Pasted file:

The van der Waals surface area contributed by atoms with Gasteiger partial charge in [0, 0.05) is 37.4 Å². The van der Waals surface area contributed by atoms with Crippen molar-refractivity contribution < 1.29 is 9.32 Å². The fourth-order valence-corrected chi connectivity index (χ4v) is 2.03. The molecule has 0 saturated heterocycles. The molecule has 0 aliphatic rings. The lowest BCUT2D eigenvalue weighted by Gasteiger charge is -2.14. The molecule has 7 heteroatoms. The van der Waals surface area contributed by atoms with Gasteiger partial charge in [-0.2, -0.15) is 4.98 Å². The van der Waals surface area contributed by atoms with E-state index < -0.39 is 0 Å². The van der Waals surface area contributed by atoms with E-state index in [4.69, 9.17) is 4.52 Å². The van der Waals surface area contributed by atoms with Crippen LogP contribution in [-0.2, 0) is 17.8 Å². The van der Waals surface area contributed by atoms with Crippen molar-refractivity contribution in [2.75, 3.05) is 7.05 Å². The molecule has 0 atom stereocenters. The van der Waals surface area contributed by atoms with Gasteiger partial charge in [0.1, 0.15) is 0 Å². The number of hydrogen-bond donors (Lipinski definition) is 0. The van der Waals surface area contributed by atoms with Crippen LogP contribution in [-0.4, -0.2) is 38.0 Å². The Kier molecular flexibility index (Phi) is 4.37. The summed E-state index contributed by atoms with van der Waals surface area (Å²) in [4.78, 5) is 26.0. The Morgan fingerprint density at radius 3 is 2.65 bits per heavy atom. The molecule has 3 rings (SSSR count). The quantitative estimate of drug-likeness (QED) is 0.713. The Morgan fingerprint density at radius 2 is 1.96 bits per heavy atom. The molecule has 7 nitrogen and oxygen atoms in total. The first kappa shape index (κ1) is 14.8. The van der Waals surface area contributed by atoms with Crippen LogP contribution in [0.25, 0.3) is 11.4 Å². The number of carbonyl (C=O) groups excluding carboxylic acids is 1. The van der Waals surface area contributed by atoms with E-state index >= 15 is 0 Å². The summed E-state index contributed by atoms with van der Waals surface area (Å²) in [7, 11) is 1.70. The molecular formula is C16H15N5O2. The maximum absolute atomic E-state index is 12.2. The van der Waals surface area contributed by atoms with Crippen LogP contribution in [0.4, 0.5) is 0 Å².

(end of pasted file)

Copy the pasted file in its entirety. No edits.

The van der Waals surface area contributed by atoms with Gasteiger partial charge in [0, 0.05) is 37.4 Å². The van der Waals surface area contributed by atoms with Crippen molar-refractivity contribution < 1.29 is 9.32 Å². The fourth-order valence-corrected chi connectivity index (χ4v) is 2.03. The molecule has 0 saturated heterocycles. The molecule has 0 aliphatic rings. The lowest BCUT2D eigenvalue weighted by Gasteiger charge is -2.14. The molecule has 7 heteroatoms. The van der Waals surface area contributed by atoms with Gasteiger partial charge in [-0.2, -0.15) is 4.98 Å². The van der Waals surface area contributed by atoms with E-state index < -0.39 is 0 Å². The van der Waals surface area contributed by atoms with E-state index in [4.69, 9.17) is 4.52 Å². The van der Waals surface area contributed by atoms with Crippen LogP contribution in [-0.2, 0) is 17.8 Å². The van der Waals surface area contributed by atoms with Crippen molar-refractivity contribution in [2.75, 3.05) is 7.05 Å². The molecule has 0 atom stereocenters. The van der Waals surface area contributed by atoms with Gasteiger partial charge in [0.1, 0.15) is 0 Å². The number of hydrogen-bond donors (Lipinski definition) is 0. The van der Waals surface area contributed by atoms with Crippen LogP contribution in [-0.4, -0.2) is 38.0 Å². The Kier molecular flexibility index (Phi) is 4.37. The summed E-state index contributed by atoms with van der Waals surface area (Å²) in [4.78, 5) is 26.0. The Morgan fingerprint density at radius 3 is 2.65 bits per heavy atom. The molecule has 3 rings (SSSR count). The quantitative estimate of drug-likeness (QED) is 0.713. The Morgan fingerprint density at radius 2 is 1.96 bits per heavy atom. The molecule has 7 nitrogen and oxygen atoms in total. The first kappa shape index (κ1) is 14.8. The van der Waals surface area contributed by atoms with Crippen LogP contribution in [0.25, 0.3) is 11.4 Å². The number of carbonyl (C=O) groups excluding carboxylic acids is 1. The van der Waals surface area contributed by atoms with E-state index >= 15 is 0 Å². The summed E-state index contributed by atoms with van der Waals surface area (Å²) in [7, 11) is 1.70. The molecular formula is C16H15N5O2. The maximum absolute atomic E-state index is 12.2. The van der Waals surface area contributed by atoms with Crippen LogP contribution in [0.4, 0.5) is 0 Å².